In this thesis we consider a variational wave function approach as a possible route to describe the competition between disorder and strong electronelectron interaction in two dimensions. In particular we aim to obtain a transparent and physically intuitive understanding of the competition between these two localizing forces within the simplest model where they both are active, namely the disordered Hubbard model at half filling and in a square lattice. Our approach is based on an approximate form of the groundstate wave function, which we believe contains the physically relevant ingredients for a correct description of both the Mott and the Anderson insulators, where electrons are localized by the Coulomb repulsion and by disorder, respectively. For strongly interacting fermionic systems, a standard variational wave function is constructed by a correlation term acting on a Slater determinant, the latter being an uncorrelated metallic state. Previous variational calculations showed that a longrange densitydensity correlation factor, so called Jastrow factor, is needed to correctly describe the Mott insulator [9]. This term, which is collective by definition, correlates spatially charge uctuations, thus preventing their free motion that would otherwise imply metallic conductance. For this reason, our variational wave function does include such a term. Anderson localization is instead mostly a matter of singleparticle wave functions, hence it pertains to the uncorrelated Slater determinant which the Jastrow factor acts onto. We consider both the case in which we enforce paramagnetism in the wave function and the case in which we allow for magnetic ordering. Summarizing briefly our results, we find that, when the variational wave function is forced to be paramagnetic, the Anderson insulator to Mott insulator transition is continuous. This transition can be captured by studying several quantities. In particular, a novel one that we have identified and that is easily accessible variationally is the disconnected densitydensity fluctuation at long wavelength, defined by lim where ^nq is the Fourier transform of the charge density at momentum q, (...) denotes quantum average at fixed disorder and the overbar represents the average over disorder configurations. We find that Ndisc q!0 is everywhere finite in the Anderson insulator and vanishes critically at the Mott transition, staying zero in the Mott insulator. When magnetism is allowed and the hopping only connects nearest neighbor sites, upon increasing interaction the paramagnetic Anderson insulator first turns antiferromagnetic and finally the magnetic and compressible Anderson insulator gives way to an incompressible antiferromagnetic Mott insulator. The optimized uncorrelated Slater determinant is always found to be the eigenstate of a disordered noninteracting effective Hamiltonian, which suggests that the model is never metallic. Finally, when magnetism is frustrated by a next to nearest neighbor hopping, the overall sequence of phases does not change. However, the paramagnetic to magnetic transition within the Anderson insulator basin of stability turns first order. Indeed, within the magnetically ordered phase, we find many almost degenerate paramagnetic states with well defined local moments. This is suggestive of an emerging glassy behavior when the competition between disorder and strong correlation is maximum.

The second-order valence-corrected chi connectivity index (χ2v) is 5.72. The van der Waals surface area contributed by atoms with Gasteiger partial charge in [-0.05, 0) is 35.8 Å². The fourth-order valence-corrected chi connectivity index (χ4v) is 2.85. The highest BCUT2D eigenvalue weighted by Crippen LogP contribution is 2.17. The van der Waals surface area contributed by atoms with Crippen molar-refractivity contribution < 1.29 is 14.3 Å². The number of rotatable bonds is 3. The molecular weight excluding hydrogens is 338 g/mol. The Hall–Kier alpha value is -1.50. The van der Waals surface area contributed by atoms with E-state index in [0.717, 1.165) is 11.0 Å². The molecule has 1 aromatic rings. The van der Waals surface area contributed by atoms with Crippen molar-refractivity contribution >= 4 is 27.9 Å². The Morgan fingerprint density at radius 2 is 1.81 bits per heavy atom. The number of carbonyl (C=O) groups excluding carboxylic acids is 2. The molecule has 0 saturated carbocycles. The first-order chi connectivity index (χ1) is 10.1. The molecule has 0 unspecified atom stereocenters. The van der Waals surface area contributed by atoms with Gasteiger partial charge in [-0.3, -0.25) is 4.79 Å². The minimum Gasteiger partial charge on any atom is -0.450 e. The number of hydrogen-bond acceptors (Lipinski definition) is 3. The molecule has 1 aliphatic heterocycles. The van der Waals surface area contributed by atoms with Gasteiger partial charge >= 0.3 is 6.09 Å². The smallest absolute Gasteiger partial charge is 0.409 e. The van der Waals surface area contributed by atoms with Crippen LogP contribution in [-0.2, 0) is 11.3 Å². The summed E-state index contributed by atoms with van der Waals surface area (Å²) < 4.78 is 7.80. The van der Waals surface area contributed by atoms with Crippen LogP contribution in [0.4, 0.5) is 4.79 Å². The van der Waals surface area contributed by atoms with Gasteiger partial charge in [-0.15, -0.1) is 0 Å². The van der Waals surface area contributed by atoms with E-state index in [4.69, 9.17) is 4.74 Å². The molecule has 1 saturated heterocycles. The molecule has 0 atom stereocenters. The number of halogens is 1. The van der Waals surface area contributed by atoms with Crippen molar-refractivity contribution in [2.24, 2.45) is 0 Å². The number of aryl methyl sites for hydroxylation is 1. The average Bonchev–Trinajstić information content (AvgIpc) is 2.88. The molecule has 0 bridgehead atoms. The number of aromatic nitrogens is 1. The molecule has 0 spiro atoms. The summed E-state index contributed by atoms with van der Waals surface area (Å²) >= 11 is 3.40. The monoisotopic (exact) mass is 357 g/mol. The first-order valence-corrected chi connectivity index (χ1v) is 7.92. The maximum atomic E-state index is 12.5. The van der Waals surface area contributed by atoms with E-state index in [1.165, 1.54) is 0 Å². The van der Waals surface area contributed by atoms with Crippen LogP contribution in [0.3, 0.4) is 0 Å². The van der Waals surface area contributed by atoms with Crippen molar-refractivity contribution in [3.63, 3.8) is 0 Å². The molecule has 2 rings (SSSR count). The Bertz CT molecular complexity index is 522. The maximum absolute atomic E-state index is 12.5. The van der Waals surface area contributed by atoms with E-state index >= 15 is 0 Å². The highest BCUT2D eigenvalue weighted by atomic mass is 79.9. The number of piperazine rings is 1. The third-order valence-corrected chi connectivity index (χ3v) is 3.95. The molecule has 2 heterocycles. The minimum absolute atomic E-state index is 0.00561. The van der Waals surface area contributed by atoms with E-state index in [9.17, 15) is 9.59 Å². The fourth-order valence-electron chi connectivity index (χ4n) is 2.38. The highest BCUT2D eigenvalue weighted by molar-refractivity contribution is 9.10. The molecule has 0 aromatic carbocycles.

Disorder and Interaction: ground state properties of the disordered Hubbard model / Pezzoli, Maria Elisabetta.  (2008 Oct 24).